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E-mail Privacy and Trust

  |  April 27, 2009   |  Comments

Establishing trust with consumers is a must. What should e-mail marketers do to make that happen?

Most of my columns are written about marketing strategies. How to reach consumers, engage consumers, get them to purchase from you, or be a brand advocate. But, there's a very important aspect of e-mail that cannot ever be overlooked: e-mail trust and privacy.

When you think about it, giving someone your e-mail address is like giving them your digital Social Security number. As humans, we use our e-mail addresses to register for almost everything we do online: Web site passwords, social networks, purchases, online billing, mobile phone messaging, and more. In some cases, you can get more information by using someone's e-mail address to find out what sites they frequent, register for, and buy from.

This makes the value of getting access to someone's e-mail address close to priceless.

That said, when it comes to e-mail marketing, as marketers we must stop every once in awhile and take time to reflect on what our company's practices are and how we work to make our consumers feel that their interaction with our company is safe and secure.

Last week, I had the opportunity to speak on a panel at the Online Trust Alliance's Summit, founded by Craig Spiezle. The room was packed with the most aware and concerned technologists. The takeaways ranged from trust and security issues on Web sites and data collection to goals for improving e-mail "beyond deliverability."

While typically, someone like me, a marketer by nature driven by sales goals and engagement rates would tend to roll her eyes at this conversation, there were some great points made. Many of these made me sit up and pay attention. Here are the top six takeaways from Chip House, VP, ExactTarget; Sal Tripi, senior director, Publishers Clearing House; Mike Hammer, Web operations security, American Greetings Interactive, and me in response to goals outlined at the panel:

Goal: All e-mail and corporate names must be authenticated with definitive SPF/SenderID records and DomainKeys Identified Mail signing policies. This not only helps ensure your e-mails make it to the inbox, but it makes sure if you switch e-mail providers your reputation can go with you.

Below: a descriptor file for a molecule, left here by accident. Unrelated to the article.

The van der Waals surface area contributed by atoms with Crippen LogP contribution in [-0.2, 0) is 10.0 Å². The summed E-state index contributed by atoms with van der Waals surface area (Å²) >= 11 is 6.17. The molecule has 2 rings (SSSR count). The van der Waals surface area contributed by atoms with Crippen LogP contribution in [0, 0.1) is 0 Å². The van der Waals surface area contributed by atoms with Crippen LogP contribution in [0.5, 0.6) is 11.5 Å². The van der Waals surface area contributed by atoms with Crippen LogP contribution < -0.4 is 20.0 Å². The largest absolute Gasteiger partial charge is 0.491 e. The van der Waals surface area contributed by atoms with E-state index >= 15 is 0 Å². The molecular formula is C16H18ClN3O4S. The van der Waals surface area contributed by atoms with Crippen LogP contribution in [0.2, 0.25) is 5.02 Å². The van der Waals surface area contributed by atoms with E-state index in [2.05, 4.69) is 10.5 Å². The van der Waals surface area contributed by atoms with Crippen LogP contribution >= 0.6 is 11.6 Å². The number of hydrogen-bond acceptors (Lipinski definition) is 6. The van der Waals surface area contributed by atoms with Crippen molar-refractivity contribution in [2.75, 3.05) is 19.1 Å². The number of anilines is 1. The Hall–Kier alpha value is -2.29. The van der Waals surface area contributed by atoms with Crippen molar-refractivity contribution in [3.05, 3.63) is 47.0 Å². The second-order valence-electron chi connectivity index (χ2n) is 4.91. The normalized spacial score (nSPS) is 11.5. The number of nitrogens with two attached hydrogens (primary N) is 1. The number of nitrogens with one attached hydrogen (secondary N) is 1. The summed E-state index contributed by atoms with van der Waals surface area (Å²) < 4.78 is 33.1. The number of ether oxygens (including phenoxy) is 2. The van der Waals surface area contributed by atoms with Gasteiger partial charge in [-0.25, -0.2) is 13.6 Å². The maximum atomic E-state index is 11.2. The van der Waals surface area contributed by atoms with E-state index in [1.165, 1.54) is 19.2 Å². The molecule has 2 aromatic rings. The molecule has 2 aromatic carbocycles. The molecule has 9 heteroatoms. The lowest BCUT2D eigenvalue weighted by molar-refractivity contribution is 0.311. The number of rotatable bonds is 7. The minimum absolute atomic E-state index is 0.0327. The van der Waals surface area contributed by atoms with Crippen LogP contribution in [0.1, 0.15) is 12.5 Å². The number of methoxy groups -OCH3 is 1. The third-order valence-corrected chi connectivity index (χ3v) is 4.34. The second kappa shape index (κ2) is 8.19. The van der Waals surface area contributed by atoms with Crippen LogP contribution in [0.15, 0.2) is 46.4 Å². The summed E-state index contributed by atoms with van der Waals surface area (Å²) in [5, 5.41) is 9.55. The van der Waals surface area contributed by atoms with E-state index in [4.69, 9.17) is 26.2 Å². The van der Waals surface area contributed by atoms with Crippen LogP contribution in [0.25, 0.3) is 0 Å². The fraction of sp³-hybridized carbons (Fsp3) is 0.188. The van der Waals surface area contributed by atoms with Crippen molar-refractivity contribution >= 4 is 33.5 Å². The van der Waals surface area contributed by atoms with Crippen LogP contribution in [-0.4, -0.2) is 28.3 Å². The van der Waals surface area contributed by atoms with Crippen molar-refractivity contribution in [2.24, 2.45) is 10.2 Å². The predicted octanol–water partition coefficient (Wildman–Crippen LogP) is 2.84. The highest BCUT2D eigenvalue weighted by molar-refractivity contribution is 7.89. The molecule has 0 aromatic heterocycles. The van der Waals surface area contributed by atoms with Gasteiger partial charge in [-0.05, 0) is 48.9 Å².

Takeaway: Do this, instead of starting from scratch.

Goal: Your opt-in statement must be written for the consumer.

Takeaway: Okay, no offense on this one, but duh -- we know this already.

Goal: Consumers must be provided with clear notice and transparency on usage of data collected including any sharing with third parties. (This includes a separate, but linked disclosure from the privacy policy.

Takeaway: The general consensus here is, you shouldn't sell your data to third parties. But, if you do, make sure your opt-in consumer knows and agrees.

Goal: Consumers must be provided a clear expectation on the frequency of e-mail they will be receiving or told there are no controls in place, again in a user friendly way.

Takeaway: Translation: Yay! This means more focus on preference centers.

Goal: Consumers must be provided with control on the relevancy of the e-mail they will be receiving or told there are no controls in place.

Takeaway: This one is debatable. I'm not sure I buy into finding a realistic way to make this happen.

Goal: E-mail marketers must have a data governance plan in place for any data they collect and remediation plan available for user review upon discovery of leakage or loss of such data. Notification should be made for any data leakage not just personally identified information (PII).

Takeaway: Hmmmm...this makes sense, I think.

My question in all of this was: How will this impact my ability to send brand-related messages that drive long-term relationships? And, more importantly, how will all of this impact the 700 other e-mails my competitors are sending?

In the long run, privacy and compliance are key in establishing messaging trust with your consumer, so pay attention to these six goals for best practices. And let me know how it goes in your effort to implement them.

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Jeanniey Mullen

Jeanniey Mullen, a recognized women-in-business and tech, is known for her entrepreneurial style and her ability to build, shape, and grow brands into well-known dominant, successful entities. Jeanniey is a pioneer in email, mobile, and digital marketing; publishing; and brand-building. She now leads her own agency, YellowBean LLC, focused on assisting companies of all sizes with driving innovation and growth. Most recently, Jeanniey was the Global EVP, CMO, and subsequently Chief Growth Officer for Zinio, where she worked to define and implement strategies creating explosive growth through strategic partnerships with publishers, technology companies, brands, and consumers during her five-year tenure. Jeanniey has authored and contributed to multiple books, blogs, and magazine articles. She is a regular columnist for ClickZ, a blogger for Huffington Post, and a frequent keynote speaker. A serial networker, in 2005 Jeanniey founded the Email Experience Council, which was sold to the Direct Marketing Association in 2008. She sits on the Advisory Board for IndieFlix, and on the International Executive Council of the Internet Marketing Association. Jeanniey is recognized as both a Top CMO and Top Author on Twitter, and was most recently featured as Mover and Shaker by the Professional Woman's Magazine, and a featured Woman in Technology by The Legacy Series Magazine.

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